If you read a book by for example Andy McDermott, you will get explosive action, highs and lows and a continual build of tension through to a dramatic conclusion. This dramatic and heart pounding conclusion gets lost with Inferno because of all the tour guide info, and because of the style of its delivery. If the same info had been delivered as part of the narrative at a higher level and with the full content in authors notes at the end….? well this may have been a reading hit as much as it will sell just fr having Dan Browns name on the cover.

I have seen some criticism in reviews, of the science behind the book, on population expansion, and I don’t agree with the criticism, I liked this part of the book, I also recommend reading this book when you have the flu and are a little spaced with a fever, because the global disease thing gets a freaky scary edge while you are struggling with the coughing and wheezing.. (a bit odd but there you go).

If I the lowly, unpublished novice could offer the multi million book selling writer any advice it would be to go back to basics, don’t try so hard to educate and show your obvious intelligence to the reader. You’re supposed to be writing a fast paced balls out conspiracy thriller, the reader wants a ride through their biggest fears, they want heart in the mouth action, you can be forgiven for almost implausible get away’s, if the plot is fast. Save the education for the end, we readers do also read authors notes (and are happy to learn from them). But from a thriller we want action action action, plot plot plot, nothing wrong with salting some education along the way in a subtle fashion..but the tour guide while great, should be a separate book in the tour guide section.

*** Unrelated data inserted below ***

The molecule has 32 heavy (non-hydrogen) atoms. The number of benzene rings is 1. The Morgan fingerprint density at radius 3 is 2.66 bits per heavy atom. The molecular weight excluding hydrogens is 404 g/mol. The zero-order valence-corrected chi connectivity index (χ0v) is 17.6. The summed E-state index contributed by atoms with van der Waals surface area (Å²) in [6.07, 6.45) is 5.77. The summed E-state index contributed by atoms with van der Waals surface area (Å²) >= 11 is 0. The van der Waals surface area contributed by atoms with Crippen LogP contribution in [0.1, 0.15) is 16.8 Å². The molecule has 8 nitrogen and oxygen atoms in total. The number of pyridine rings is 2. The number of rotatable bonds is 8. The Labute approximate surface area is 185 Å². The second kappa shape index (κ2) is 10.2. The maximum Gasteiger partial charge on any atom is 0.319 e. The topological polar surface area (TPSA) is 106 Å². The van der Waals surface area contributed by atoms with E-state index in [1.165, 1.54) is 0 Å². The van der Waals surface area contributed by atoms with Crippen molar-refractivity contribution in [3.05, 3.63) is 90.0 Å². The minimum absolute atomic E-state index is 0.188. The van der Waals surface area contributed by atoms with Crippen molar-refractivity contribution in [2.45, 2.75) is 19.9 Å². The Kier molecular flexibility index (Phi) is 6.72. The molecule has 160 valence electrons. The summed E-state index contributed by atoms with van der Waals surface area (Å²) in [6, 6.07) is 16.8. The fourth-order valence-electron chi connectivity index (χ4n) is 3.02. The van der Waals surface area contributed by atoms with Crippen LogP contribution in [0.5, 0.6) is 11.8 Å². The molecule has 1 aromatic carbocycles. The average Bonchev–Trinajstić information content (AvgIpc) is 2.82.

I give this book 3/5 : like I said, I had fun and being sick helped. But this idea had 5/5 written all over it, it just needed better execution.


A side note: my son almost never reads, but he likes Dan Brown’s books, so no matter what I think of the book, there are and will be many people out there who for them this is great. If Dan Brown can make people like my son pick up a book and read, well that’s a great thing, and if it inspires others to write, who look at DB and think, WOW how much money? and they go out and write new, better, greater books, then DB has done something wonderful.

Leave a comment

Filed under Action/ Adventure Thrillers, Historical Fiction, Thrillers

Christian Cameron: Tom Swan Book 5 Rhodes


Christian Cameron was born in Pittsburgh, Pennsylvania in 1962. He grew up in Rockport, Massachusetts, Iowa City, Iowa, and Rochester, New York, where he attended McQuaid Jesuit High School and later graduated from the University of Rochester with a degree in history.After the longest undergraduate degree on record (1980-87), he joined the United States Navy, where he served as an intelligence officer and as a backseater in S-3 Vikings in the First Gulf War, in Somalia, and elsewhere. After a dozen years of service, he became a full time writer in 2000. He lives in Toronto, Canada with his wife Sarah and their daughter Beatrice.